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Stacked Review

Poker. It’s all the rage on TV, so why not make a video game based on the hit card game, Texas Hold’em? The oddest thing about games like these are not that they’re made, but that they’re bought in such high quantities. You might think that you could pretty much play this game for the price of a deck of cards, and yet people spend anywhere from $20 to $50 for a game like this. Too weird. Stacked featuring Daniel Negreanu tries to be more than just your average card game, but does it have the sack of money to go all in or does it punk out and fold?

Aside from the obvious card game in a video game format, the game allows you to create your own character and bring him up from the ranks of obscurity to the rank of high roller. Really what you’re getting is a half-baked attempt at a create a player mode since options are pretty limited. Actually, what you get is a half-baked attempt at a video game period. First of all, for whatever reason this game has MTV’s name attached to it. Why that is, I’m still trying to figure out, maybe it‘s just the next progression in them never having to play music again?

Everything in this game seems like it was left in mid-development. A game this simple and this late into the Xbox life cycle should not have load times this long. If you’re going to try to recreate the feel of the Poker circuit maybe it would be a good decision to have more than a few casinos, especially since all you‘re showing are the tables anyway. Having some of the Poker professionals as unlockable characters is cool, but if they’re not bringing anything else to the table (no pun intended) what’s the use? Yes, there are so many options to play the same game your head will spin, but most of those only involve how much your starting bets will be and how much you can bet in one hand. Play the game over and over again to gain a larger bankroll to spend on the higher level tournaments. It’s all fine and dandy if it weren’t for the fact that there’s just the one card game to play.

Visually Stacked is pretty boring, you’re confined to a table and yet the graphics just aren’t all that great. The developer’s appear to have taken shortcuts when it comes to the player movement, specifically the dealer. The dealer collects all the chips after each wager and yet, it’s choppy and overall pretty weak. The players themselves aren’t very detailed, their voices are repetitive and their trash talking is uninspired.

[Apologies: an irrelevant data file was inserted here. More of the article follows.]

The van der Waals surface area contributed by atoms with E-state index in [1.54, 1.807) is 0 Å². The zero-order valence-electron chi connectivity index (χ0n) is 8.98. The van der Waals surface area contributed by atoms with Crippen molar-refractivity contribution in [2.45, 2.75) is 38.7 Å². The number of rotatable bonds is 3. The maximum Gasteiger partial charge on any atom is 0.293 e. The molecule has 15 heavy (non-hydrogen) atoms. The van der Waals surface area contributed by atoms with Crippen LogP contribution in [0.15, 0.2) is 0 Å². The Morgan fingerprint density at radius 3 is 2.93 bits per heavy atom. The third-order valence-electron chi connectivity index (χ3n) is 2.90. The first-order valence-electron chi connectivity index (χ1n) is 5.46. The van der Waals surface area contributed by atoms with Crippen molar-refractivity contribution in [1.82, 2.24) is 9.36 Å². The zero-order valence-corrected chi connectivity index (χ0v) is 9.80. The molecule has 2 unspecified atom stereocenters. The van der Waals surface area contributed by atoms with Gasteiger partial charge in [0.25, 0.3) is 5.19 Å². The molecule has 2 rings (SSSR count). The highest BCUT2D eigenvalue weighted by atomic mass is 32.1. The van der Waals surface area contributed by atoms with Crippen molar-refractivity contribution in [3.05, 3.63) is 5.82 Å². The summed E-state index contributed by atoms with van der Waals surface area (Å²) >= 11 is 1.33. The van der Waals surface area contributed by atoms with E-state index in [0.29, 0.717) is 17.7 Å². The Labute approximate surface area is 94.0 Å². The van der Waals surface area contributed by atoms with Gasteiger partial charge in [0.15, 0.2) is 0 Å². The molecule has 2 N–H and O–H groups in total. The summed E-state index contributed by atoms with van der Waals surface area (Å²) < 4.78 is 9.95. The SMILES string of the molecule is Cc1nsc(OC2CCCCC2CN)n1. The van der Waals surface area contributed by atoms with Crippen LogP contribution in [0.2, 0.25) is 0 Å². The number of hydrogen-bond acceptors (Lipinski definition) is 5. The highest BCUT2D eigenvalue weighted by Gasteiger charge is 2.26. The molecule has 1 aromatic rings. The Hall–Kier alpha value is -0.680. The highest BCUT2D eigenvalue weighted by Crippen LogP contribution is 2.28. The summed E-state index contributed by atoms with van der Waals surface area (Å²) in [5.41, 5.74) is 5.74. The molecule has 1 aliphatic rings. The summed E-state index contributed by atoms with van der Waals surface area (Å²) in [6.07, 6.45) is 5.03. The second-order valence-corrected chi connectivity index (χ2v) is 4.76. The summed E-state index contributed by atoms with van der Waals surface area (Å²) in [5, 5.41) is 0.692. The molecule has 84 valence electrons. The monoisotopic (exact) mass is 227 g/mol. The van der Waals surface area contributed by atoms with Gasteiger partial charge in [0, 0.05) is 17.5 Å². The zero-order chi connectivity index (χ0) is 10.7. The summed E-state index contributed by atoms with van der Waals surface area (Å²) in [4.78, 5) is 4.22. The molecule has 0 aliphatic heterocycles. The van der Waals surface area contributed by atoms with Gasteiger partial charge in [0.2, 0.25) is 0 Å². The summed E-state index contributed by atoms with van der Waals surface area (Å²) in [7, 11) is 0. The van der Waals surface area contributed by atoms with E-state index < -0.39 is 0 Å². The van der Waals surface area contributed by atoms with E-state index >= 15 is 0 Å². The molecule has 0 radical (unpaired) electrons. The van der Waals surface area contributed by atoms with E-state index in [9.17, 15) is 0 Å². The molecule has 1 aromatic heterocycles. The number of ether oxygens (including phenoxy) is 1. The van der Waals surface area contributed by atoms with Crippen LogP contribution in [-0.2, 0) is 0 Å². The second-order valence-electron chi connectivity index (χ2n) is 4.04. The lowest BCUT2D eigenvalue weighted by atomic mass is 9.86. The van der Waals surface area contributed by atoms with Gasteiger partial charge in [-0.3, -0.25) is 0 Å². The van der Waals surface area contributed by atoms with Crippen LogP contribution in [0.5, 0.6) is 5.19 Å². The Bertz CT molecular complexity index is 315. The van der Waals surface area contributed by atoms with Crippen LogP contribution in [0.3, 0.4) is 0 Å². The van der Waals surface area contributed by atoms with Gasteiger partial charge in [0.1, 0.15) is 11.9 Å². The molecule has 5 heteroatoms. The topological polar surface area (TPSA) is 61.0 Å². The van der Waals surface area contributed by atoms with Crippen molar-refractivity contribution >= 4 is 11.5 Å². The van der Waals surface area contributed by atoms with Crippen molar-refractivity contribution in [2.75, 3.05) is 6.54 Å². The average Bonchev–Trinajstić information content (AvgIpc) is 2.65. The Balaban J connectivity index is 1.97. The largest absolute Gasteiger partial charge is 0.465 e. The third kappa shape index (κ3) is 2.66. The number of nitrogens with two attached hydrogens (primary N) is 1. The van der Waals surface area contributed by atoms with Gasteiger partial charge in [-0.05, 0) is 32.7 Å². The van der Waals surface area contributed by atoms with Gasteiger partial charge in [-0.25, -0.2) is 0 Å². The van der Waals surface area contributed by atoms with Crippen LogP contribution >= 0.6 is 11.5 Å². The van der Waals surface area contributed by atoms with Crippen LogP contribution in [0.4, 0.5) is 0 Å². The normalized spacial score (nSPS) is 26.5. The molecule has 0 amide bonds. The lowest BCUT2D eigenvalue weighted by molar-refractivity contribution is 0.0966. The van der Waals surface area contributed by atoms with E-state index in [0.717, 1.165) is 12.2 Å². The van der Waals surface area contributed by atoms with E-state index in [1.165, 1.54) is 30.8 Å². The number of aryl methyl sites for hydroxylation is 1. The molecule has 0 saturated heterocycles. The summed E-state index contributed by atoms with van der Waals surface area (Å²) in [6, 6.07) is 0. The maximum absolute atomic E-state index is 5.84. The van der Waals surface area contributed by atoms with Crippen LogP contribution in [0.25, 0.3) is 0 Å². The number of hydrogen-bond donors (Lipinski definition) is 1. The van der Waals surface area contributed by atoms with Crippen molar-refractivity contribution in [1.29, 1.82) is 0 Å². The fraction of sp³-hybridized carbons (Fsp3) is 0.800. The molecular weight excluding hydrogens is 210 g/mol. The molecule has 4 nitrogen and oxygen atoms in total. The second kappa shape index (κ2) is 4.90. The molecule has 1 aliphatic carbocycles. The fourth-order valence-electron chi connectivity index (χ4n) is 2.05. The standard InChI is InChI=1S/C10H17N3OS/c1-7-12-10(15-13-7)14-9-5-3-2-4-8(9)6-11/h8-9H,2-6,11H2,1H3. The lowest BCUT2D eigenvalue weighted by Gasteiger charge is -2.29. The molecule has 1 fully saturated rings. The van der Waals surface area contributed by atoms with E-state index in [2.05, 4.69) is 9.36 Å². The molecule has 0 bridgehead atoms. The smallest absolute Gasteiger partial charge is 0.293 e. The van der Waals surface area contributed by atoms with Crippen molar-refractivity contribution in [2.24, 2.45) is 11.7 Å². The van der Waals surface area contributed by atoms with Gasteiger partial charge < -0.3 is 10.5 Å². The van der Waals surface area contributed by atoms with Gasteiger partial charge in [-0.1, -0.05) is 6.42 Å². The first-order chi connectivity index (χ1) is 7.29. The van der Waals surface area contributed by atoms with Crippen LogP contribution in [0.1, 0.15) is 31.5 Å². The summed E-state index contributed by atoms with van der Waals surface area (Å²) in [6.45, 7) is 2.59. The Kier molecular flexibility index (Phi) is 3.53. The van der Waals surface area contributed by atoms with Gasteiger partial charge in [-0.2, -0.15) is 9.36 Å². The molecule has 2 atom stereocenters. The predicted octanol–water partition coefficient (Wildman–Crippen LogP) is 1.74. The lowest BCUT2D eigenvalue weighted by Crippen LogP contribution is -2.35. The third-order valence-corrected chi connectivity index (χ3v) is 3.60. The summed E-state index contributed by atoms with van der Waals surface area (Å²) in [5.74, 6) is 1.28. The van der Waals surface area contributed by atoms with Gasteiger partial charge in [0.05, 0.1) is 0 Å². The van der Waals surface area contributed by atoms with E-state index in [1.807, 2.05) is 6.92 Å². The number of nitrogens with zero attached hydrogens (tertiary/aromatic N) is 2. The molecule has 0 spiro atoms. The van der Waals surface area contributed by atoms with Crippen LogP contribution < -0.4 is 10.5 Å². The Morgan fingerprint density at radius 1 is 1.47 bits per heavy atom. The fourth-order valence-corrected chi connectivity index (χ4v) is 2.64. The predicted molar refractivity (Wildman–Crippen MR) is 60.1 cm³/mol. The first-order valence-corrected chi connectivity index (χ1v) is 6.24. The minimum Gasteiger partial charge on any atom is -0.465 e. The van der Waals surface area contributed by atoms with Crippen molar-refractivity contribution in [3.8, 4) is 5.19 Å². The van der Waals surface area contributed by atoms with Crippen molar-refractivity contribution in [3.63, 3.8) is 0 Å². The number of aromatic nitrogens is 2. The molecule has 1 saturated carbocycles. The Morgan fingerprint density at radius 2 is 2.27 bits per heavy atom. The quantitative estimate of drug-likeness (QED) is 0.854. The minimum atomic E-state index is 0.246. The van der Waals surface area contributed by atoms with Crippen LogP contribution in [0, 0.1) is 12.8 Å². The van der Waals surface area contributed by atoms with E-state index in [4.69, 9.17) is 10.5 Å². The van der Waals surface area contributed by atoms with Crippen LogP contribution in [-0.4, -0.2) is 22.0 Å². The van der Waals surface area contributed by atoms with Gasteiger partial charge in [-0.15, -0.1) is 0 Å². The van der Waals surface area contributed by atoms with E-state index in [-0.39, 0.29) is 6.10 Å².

The worst part about the game is that the computer AI can cheat you at every turn. You see if you’ve got them at a distinct disadvantage it feels like at least 75% of the time they manage to take advantage of it. Maybe I’ve got bad luck or maybe the fact that when it comes down to the last card of the flop the computer manages to get the one card they need to beat me. Climbing the ranks is difficult and for the most part very tedious. This game could be better if there was more to it than just the one game. Texas Hold’em is okay and all, but who wants to play 40 hours of Texas Hold’em against the computer just to unlock a new tournament of, you guessed it, Texas Hold’em with some cheap AI?

Even having Daniel Negreanu’s name attached to it can’t save this game. The cool thing about his name being attached to the game is that you can always ask him for advice on what to do with your hand. He’s right about 50% of the time, but his simple advice can lead to some big winnings in the long run. Still, though even if he could magically come out of the TV set and play each hand for you, I don’t think he could have any better luck against this computer AI and their cheating ways.

The real draw to this game can only be the Xbox Live play. You can take your created player and compete against your friends or any number of players in sanctioned multi-table tournaments. Online leader boards are available to view if you feel the need to boast that you’ve got mad skills at a video game version of a card game. Let’s face it, this is the only real reason to play this game. If you’ve got friends in real life you’ll have a better time grabbing some beverages and a pizza and playing the old fashioned way. If, however, you can’t manage to maintain real live friendships, this may be your best option to play some Texas Hold’em.

Final Verdict

The bottom line here is that while the game is based mostly on chance the computer seems to have the best chances of all. You’ve really got to be a huge fan of Texas Hold’em to want to play hours and hours of Stacked. While it’s a decent diversion for a short amount of time, there’s just not enough variety to warrant a purchase. Unless you’re die-hard about your poker, you’ll want to stay away from this game.


5.5 out of 10

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Related Information

Posted by: Redeema
Date: August 1, 2006
Publisher: Myelin Media
Developer: 5000Ft. Inc.
Release Date: 05/30/2006
Genre: Other
Number of Players: 1-10
ESRB Rating: Teen
System Reviewed: Xbox

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Categories: PC Reviews, Xbox Reviews, PlayStation 2 Reviews, PC, PlayStation 2, Xbox, Reviews

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